Today, I’m starting a 2 part series on how I plan on fixing the ice damming on the roof of my 1952 Cape. This first part is going to show photos of my neighborhood, which has many houses suffering from the same condition as mine. If you’re following me on Instagram, you may have already seen some of these photos.
Before we get started, here is a drawing showing the definitions I will be using to describe the 1/2 story upper level. My home, which is a Cape design, has these features.
This first pic is a home a couple blocks from mine. Notice how there is still some snow on top of the roof and at the eave, along with the nice ice dam. This photo is suggesting that there is not enough insulation and/or poor roof ventilation at the sloped ceiling portion of the roof. There is good insulation/ventilation at the very peak. You can see a vent at the very peak of the gable wall. It also appears there is good insulation at the eave, probably in the knee wall area.
This next photo shows both a digital and thermal image of another story and a half home with a sloped ceiling. This home is void of all snow on the roof with the exception of the eaves. These photos were taken when outdoor temperatures were around -20F and the temperature of the roof at that time was 27F. I’m sure when the temperature rises to around 0F, this roof is well above freezing which is leading to the snow melt and ice dams.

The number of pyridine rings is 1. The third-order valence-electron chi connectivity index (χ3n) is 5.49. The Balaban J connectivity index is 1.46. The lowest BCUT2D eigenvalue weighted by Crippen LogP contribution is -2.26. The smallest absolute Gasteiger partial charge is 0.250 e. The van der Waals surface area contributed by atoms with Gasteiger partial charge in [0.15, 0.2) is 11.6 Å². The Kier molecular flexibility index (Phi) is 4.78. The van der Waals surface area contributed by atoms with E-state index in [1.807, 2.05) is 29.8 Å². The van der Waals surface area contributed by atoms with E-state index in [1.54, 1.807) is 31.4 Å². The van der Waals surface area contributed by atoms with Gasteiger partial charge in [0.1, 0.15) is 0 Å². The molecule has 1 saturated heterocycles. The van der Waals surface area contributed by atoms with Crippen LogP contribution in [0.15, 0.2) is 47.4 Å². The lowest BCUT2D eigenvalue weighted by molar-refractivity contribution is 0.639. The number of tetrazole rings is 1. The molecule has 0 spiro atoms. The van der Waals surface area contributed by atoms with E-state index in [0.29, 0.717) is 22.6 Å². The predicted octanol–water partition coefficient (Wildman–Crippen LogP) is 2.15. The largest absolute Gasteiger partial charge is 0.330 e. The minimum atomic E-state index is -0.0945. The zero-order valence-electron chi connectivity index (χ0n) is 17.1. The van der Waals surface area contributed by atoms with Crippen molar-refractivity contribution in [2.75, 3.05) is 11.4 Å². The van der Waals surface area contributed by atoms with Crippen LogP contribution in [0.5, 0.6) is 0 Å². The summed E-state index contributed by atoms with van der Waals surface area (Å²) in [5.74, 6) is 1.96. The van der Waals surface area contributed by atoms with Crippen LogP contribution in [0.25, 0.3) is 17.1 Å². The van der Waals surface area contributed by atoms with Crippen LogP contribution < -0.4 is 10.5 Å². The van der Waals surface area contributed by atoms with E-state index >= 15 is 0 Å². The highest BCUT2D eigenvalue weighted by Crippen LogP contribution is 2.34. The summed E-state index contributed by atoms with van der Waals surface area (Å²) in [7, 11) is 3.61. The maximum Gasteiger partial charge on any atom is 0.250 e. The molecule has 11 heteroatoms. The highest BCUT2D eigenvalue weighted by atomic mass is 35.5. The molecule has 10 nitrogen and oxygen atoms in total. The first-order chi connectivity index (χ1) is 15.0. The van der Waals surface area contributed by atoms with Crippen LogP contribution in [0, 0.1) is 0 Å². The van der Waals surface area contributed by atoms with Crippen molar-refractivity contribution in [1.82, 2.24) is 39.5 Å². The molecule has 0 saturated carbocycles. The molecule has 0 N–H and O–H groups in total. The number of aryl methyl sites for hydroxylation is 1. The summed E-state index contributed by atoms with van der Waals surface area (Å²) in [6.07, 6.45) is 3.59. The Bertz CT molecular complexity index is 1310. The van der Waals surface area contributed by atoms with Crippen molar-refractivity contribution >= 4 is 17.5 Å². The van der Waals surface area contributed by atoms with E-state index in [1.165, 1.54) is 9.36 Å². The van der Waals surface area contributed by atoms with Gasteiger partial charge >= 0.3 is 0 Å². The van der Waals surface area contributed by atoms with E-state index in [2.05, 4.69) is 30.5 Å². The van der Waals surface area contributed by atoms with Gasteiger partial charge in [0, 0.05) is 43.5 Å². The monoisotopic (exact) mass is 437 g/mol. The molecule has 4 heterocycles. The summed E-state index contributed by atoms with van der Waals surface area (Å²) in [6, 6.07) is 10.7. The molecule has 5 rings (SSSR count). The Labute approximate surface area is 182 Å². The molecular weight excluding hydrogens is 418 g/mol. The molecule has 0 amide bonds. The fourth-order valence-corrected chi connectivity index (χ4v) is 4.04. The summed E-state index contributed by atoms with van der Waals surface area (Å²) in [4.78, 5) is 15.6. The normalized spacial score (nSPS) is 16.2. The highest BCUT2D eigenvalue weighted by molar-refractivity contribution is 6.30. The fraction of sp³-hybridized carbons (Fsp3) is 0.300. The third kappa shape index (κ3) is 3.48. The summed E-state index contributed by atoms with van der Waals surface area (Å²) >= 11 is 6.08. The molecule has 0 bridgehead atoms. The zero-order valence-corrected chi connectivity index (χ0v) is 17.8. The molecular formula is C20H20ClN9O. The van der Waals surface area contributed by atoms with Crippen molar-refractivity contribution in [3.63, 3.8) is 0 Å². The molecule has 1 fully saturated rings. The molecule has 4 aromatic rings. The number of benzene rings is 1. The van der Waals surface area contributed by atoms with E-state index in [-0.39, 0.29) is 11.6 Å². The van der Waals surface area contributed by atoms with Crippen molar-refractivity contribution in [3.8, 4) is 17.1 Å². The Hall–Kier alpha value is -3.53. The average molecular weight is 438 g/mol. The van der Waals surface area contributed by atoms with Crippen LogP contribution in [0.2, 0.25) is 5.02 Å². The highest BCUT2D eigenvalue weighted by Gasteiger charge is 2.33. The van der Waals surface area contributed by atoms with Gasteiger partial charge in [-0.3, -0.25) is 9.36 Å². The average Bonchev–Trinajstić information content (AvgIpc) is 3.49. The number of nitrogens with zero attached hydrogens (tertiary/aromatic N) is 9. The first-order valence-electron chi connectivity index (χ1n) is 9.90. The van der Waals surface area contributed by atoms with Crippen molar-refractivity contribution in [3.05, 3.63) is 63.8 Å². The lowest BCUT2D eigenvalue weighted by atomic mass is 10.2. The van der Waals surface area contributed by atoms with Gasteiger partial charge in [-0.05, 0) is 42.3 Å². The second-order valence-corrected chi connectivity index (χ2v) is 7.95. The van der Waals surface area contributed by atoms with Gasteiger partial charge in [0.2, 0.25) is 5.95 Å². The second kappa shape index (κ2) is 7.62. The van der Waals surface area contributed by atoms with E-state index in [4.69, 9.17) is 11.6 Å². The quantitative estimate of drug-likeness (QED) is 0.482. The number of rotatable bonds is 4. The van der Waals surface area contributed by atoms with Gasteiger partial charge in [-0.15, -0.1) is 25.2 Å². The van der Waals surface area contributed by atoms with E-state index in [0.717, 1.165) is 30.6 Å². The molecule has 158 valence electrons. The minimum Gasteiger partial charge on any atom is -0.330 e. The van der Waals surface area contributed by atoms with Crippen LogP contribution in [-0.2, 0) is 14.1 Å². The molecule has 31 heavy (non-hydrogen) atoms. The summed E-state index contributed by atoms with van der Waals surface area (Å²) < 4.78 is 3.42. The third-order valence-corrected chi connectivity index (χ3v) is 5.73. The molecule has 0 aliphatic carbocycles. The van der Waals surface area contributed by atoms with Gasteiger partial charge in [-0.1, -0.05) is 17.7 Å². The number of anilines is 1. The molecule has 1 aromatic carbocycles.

This story and a half home has similar issues. Notice all the snow that is on the unheated porch and what is left on the roof. Some of those icicles are over 8 feet long.
This is another home with a sloped ceiling, (actually a gambrel roof), things get more complicated when a dormer is added. Notice the river of ice flowing down the left side of the dormer. This home would be a challenge to get the insulation, air sealing and roof ventilation correct when building new today. These critical details were missed when this home was built, more than 50 years ago.
What do all these homes have in common? They all have the sloped ceilings in the upper level and were all built before 1970. Air leaks, low insulation levels and inadequate roof ventilation all become evident during the winter months.
And now, my home.
This first picture is over the back door. This ice dam is nearly a foot thick.
The front of the house, this ice dam is over a foot thick. As you can see, I have similar issues to the other homes I showed. What’s my plan for fixing the problems? We will get into that next week.